Dreaming big for a better future
Science and scientific exchange can create the foundations for a peaceful society. That’s the view of Dr. Sabreen Hammouda. The physicist lives in Garching and works as a postdoc in the PGSB Returner Program at the Jülich Centre for Neutron Science, Neutron Methods (JCNS-4). During her doctoral studies in Germany, the young scientist conducted research at Forschungszentrum Jülich. After her time in Garching, she has the opportunity to return to Palestine, however, she is already committed to supporting Palestinian students and actively shaping the research landscape in her home country.
Physics can explain everything
Physics was not her first declared field of study, but Dr. Sabreen Hammouda’s career path led her to this subject area at some point. With a smile, the young scientist recounts, “I originally wanted to study medicine, but when that didn’t work out, I had to find something else and discovered physics for myself.” It quickly turned out to be a good decision, as she developed a deep passion for the scientific subject. “I think I found myself,” Sabreen reports ” In my opinion, physics explains everything and I really like that.” She now conducts research in quantum materials. Using in-house single-crystal X-ray diffraction and synchrotron radiation methods, she hopes to gain a comprehensive and microscopic understanding of the intertwined quantum orders and emergent phenomena in topological Kagome superconducting materials. Her work can be performed using the major European synchrotron radiation facilities as well as SESAME in Jordan and neutron diffraction at nuclear reactors. The goal is to develop energy-efficient applications. “High-temperature superconducting materials are already used in the electricity industry to minimize loss during power transport in electricity grids. But they are also applied in the generation of magnetic fields for fusion experiments, for example. I would like to play my part in this development,” Sabreen reports about her research focus.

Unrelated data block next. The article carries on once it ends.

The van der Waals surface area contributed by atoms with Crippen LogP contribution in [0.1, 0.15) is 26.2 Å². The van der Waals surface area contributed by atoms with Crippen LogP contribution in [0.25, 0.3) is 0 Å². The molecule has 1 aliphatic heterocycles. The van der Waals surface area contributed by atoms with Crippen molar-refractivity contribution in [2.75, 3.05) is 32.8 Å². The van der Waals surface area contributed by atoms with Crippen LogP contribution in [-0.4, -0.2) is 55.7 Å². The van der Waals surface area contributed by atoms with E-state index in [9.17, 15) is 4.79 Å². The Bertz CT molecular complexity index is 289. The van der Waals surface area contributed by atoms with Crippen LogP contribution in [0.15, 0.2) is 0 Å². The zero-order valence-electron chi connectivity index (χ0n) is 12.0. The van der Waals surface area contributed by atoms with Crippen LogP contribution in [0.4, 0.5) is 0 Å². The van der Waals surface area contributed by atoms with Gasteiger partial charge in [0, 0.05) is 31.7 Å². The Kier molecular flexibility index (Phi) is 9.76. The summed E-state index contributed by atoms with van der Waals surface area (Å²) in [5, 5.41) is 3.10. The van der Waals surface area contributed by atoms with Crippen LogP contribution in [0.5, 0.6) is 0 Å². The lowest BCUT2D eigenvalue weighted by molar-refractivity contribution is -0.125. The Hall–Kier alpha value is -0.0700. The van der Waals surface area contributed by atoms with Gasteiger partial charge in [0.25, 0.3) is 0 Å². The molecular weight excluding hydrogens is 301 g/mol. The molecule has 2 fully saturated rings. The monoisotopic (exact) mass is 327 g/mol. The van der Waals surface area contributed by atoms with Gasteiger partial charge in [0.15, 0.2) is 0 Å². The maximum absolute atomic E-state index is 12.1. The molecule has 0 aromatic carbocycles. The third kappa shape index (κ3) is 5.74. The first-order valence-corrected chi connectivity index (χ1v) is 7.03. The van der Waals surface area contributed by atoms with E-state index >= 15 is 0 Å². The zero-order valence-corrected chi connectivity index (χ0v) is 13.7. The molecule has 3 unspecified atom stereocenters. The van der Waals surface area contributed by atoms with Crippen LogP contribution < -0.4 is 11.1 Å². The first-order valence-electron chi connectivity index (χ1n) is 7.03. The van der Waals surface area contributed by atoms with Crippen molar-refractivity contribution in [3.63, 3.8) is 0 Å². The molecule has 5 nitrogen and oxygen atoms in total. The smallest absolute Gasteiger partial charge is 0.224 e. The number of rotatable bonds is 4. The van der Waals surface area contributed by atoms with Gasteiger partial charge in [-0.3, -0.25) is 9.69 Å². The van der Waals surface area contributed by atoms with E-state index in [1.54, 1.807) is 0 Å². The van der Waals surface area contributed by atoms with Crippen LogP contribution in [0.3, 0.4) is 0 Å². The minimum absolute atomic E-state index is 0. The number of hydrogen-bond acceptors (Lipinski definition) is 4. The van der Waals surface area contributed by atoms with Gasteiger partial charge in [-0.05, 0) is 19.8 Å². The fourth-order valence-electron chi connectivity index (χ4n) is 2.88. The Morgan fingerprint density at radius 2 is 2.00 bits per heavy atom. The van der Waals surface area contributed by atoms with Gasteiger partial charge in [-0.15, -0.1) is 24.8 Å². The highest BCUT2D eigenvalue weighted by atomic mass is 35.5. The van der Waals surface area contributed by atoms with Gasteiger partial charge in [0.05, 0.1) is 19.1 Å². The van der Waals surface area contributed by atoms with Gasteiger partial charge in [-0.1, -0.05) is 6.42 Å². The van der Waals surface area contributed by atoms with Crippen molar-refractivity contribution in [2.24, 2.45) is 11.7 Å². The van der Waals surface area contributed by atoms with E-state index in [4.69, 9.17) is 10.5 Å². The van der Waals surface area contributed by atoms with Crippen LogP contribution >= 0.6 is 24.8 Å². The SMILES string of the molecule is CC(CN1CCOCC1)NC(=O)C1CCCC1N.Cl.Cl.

SESAME: a synchrotron, not a street
When hearing the term ‘Sesame’, one or the other might associate a children’s series with hand puppets. But the word denotes much more than just a fictional street. SESAME (Synchrotron-light for Experimental Science and Applications in the Middle East) is the name of the newly built synchrotron and electron storage ring with a total of five beamlines in Jordan. The facility is the first synchrotron light source in the Middle East and neighboring countries and the first major international center of excellence in the region. Scientists and PhD students from universities and research institutes can use SESAME to conduct experiments. The investigations are often carried out in collaboration with scientists from other centers or countries. In this way, the beamlines promote the further development of research and teaching as well as regional and international collaboration.